Category Archives: Trivial

Regexp-related methods of String

by Mikhail Vorontsov

java.lang.String has several methods, which are actually shortcuts for various java.util.Pattern/Matcher methods. These are

  • matches(String)
  • replaceAll(String, String), replaceFirst(String, String)
  • split(String), split(String, int)

These methods have 2 performance drawbacks:

  • they create and compile Pattern objects internally for each call
  • they may be used for simple cases, when manual parsing is absolutely appropriate

For example, matches(String) method is implemented as Pattern.matches(regex, this), which tries to match current string (this) against the given regex. Pattern.matches is defined as Pattern.compile(regex).matcher(input).matches()

All other String regex methods look similar: compile a temporary Pattern, create a Matcher for current String and call required method on the Matcher object. This is appropriate if you are using these String methods just once or rarely, but it is better to avoid them if you are calling regex methods for each piece of data you are processing.

Continue reading

Inefficient byte[] to String constructor

by Mikhail Vorontsov

Everything written in this post is related to Java 6 only.

A String constructor was added in Java 6 in order to facilitate conversion from byte[] to String using a provided Charset:

1
public String(byte bytes[], int offset, int length, Charset charset)
public String(byte bytes[], int offset, int length, Charset charset)

It looks harmless from the first sight, but it has a potential problem inside: it makes a temporary “defensive” copy of a provided byte[] inside StringCoding.decode(Charset cs, byte[] ba, int off, int len) method. It may be needed in a very few applications, but most applications will pay unfair price for this method call.

Continue reading

java.lang.Byte, Short, Integer, Long, Character (boxing and unboxing)

by Mikhail Vorontsov

In this article we will discuss how boxing and unboxing is implemented in Java 1.5+ and what implications has such implementation. There are no differences between Java 6 and 7 implementations.

Boxing is a process of conversion of primitive type variable into java.lang.Number subclass (Java.lang.Byte, Short, Integer, Long, Float, Double). Boxing is done via valueOf method. For example, for Integer it is:

1
static Integer valueOf( int i )
static Integer valueOf( int i )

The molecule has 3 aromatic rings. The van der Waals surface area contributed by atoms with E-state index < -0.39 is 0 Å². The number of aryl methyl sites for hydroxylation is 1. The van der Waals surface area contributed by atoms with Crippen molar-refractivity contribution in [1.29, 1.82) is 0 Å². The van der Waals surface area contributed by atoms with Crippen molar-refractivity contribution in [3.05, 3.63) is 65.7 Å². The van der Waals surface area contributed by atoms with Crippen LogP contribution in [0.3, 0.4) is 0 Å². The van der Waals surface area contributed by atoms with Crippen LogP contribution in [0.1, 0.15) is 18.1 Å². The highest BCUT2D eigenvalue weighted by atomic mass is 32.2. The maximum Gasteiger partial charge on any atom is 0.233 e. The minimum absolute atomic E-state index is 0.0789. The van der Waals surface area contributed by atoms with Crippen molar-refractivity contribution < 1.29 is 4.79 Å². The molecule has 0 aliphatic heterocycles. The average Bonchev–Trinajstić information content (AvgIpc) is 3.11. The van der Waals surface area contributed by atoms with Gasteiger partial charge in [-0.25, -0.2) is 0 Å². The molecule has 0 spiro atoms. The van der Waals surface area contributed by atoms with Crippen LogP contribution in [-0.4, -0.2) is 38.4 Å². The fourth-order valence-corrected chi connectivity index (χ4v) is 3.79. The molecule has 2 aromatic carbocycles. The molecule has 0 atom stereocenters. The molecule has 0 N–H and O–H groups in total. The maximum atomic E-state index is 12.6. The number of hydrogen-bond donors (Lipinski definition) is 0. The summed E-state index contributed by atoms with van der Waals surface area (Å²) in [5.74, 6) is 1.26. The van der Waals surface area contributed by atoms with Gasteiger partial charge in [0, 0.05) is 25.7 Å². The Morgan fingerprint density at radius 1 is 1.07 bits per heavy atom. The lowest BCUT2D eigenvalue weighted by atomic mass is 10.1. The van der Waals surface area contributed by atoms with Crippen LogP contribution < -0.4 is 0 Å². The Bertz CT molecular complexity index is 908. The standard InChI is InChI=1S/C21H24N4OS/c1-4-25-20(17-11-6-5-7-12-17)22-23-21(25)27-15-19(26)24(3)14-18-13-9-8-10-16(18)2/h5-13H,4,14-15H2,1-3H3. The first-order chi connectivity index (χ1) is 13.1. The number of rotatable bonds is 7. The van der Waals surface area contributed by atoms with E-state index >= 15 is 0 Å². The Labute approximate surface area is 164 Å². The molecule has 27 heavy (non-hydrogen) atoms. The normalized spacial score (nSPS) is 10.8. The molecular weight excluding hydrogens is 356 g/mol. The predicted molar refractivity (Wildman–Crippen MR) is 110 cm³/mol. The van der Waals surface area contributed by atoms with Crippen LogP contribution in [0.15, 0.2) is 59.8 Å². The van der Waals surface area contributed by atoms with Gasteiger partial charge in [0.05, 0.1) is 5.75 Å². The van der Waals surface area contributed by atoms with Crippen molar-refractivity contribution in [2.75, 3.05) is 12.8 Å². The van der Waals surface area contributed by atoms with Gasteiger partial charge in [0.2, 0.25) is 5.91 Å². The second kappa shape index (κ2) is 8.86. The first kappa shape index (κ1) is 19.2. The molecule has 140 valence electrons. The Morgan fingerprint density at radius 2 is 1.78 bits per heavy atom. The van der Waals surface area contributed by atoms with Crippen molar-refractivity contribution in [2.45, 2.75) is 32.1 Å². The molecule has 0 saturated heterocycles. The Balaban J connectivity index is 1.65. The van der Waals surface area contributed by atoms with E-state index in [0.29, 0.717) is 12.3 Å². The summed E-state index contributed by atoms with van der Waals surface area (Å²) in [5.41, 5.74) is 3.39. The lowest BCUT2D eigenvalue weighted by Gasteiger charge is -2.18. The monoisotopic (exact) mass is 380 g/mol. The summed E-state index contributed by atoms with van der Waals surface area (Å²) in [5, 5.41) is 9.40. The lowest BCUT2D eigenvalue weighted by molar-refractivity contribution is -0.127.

Unboxing can be done from any of java.lang.Number subclasses to any primitive type. This is done via set of methods defined in java.lang.Number:

1
2
3
4
5
6
7
8
9
10
public abstract int intValue();
public abstract long longValue();
public abstract float floatValue();
public abstract double doubleValue();
public byte byteValue() {
    return (byte)intValue();
}
public short shortValue() {
    return (short)intValue();
}
public abstract int intValue();
public abstract long longValue();
public abstract float floatValue();
public abstract double doubleValue();
public byte byteValue() {
    return (byte)intValue();
}
public short shortValue() {
    return (short)intValue();
}

Implications on performance

There is a common mistake done while converting String to a primitive value type. Which method is better to use: parse*(String) or valueOf(String)? The answer is parse* (parseInt, parseLong and so on). It returns a primitive value. Remember that all valueOf methods return an Object (though it may be cached sometimes – see below).

Continue reading

Map.containsKey/Set.contains

by Mikhail Vorontsov

Both java.util.Map.containsKey and java.util.Set.contains methods should not be often used in your code. Their functionality is covered by other Map/Set methods which you are likely to use after containsKey/contains call.

Sets

If you want to check if you have some key in your set, and, if it is not present, add it and do something else, you may write code like this:

1
2
3
4
5
if ( !set.contains( key ) )
{
    set.add( key );
    //some extra code here
}
if ( !set.contains( key ) )
{
    set.add( key );
    //some extra code here
}

Instead, it will be faster to use check from add method itself. It will return true if a given key was not present in the set before (you can treat true as “did something” and false as “did nothing”).

1
2
3
4
if ( set.add( key ) )
{
    //same extra code could be added here
}
if ( set.add( key ) )
{
    //same extra code could be added here
}

Continue reading